All this started to wrong when they contacted me and told me that the battery was not available, would I like a full refund or to just get the charger. Being impatient, I decided to continue with the charger and just pay for it. I ordered the battery elsewhere.

When they both arrived, the customer brought back the loan charger I had supplied, and took the battery and charger away untested. A few weks later I got an email about the charger and battery not working, and another few weeks later, the laptop and charger was dropped off. Simple testing showed that the charger was providing some volts and amps, but was not being recognised as a Dell charger, so it was faulty in some way.

The new charger weighs significantly less than an original charger, but I thought that was down to new technology. A closer inspection of the labels shows that all the Dell trademarks etc look genuine, but the English on the label is terrible – Techogogy instead of Technology, Inddor instead of Indoor and some other spelling mistakes. See the photos above

So Adapter Shop Co,. Ltd as their invoice reads, is selling counterfeit Dell chargers as real ones. I doubt I will get any money back on this one, so a lesson has been learned.

Posted in Computer Stuff, Other Technology

EBikes – Dual Battery Management System

The only commercial developer of dual battery electric bikes I have seen to date is Bosch, who do an optional Dual Battery kit, which one or two manufacturers have taken up. Being proprietary technology, there is not a lot out there about it. The only two things I can glean are:

1. The real technology is in the Bosch controller, which manages use of the battery, charging and showing information about the batteries on the dashboard. This means it cannot be retrofitted to an earlier Bosch system yet.

2. It doesn’t connect the batteries in parallel, it switches to a battery and uses 10% of power, then switches to the other battery and uses 10% and repeats. This is designed to make sure a battery does not get too “tired” and can recover somewhat before being used again. This will extend the short term range of the two batteries, apparently more than doubling the range of a single battery, and presumably will also extend the life of the cells in the batteries.

This is great, but I cannot afford a bike with a Bosch system, especially as I have only just built my latest Bafang based bike.

Why do I want dual batteries? Firstly, the 13Ah battery supplied with the kit, while only 2 Ah less than the self build Headway battery I was using, is getting a bit frustrating, and secondly I have an excellent 36v 12 cell 15Ah LiFePO4 headway cell battery sitting on a bench not doing much. I could re-purpose the cells, but being able to use them to increase my bike from 430Wh to 1008Wh is quite attractive. These two batteries are an interesting combination. The 13aH Lekkie, is made from 18650 (18mm diameter by 65mm long) cells, some sort of LiPo (Lithium Polymer) probably, each cell being about 3.3 to 3.9 volts. 4 or 5 are grouped in parallel to give the 13 Ah and 10 groups connected in series to give the nominal 36v. The other is made of 40152 Headway cells (40mm by 152mm), each 15Ah, with a voltage range of 3.0 to 3.6v. 12 are connected in parallel to give the 36v nominal. The former weighs 3Kg and sits very neatly on the downtube, the latter is 8Kg and sits in a pair of plastic panniers on the rear rack! http://www.signsofsuccess.co.nz/batteries/ and http://www.signsofsuccess.co.nz/electric-bikes-back-again/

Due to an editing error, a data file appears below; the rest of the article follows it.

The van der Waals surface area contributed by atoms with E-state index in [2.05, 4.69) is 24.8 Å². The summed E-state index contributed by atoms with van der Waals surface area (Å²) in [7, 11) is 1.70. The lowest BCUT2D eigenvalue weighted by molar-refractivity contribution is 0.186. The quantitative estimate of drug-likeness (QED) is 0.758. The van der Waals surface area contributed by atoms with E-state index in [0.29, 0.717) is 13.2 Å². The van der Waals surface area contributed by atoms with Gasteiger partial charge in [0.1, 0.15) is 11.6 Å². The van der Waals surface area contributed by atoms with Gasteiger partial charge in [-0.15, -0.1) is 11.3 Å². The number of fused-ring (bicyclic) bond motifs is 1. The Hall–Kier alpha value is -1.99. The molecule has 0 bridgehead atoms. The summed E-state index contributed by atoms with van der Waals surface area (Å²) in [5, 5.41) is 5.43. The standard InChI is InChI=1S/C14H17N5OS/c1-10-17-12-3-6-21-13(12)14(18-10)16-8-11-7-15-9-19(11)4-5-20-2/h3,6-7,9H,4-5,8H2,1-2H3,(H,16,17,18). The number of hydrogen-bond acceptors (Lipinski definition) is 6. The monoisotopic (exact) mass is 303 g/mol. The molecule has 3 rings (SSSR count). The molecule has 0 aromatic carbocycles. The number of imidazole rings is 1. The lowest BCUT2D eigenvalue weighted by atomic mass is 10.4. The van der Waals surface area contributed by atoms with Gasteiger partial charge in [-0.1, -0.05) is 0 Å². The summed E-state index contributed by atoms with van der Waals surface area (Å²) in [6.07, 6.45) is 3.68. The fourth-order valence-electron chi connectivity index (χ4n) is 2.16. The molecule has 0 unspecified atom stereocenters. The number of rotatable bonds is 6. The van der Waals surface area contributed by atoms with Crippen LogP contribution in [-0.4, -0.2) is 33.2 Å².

So what do I want this dual battery system to do?

1. I want both batteries to be physically attached for the whole ride, no stopping to physically swap cables etc.

2. I want the system to automatically swap the connection from one battery to another on the fly – no loss of power, no stopping to flick a switch etc. This means it will need to “make before break” – connect the next battery, and when connected, disconnect the previous battery so that it can rest. If a batteries voltage is less than the battery currently in use, the system will stay with the current battery.

3. It must cope with only one battery being connected at a time, or both.

4. There must be no connection between the two batteries while in use, other than the momentary “make before break”, so that the batteries do not attempt to equalize their states of charge.

5. The system shall be self powered by one or other of the attached batteries, no extra connection or battery will be necessary. Battery equalization through this power supply is to be avoided.

6. This is a development platform, the battery swap time, the delay between make and break and the swap algorithm should be easily reprogrammed.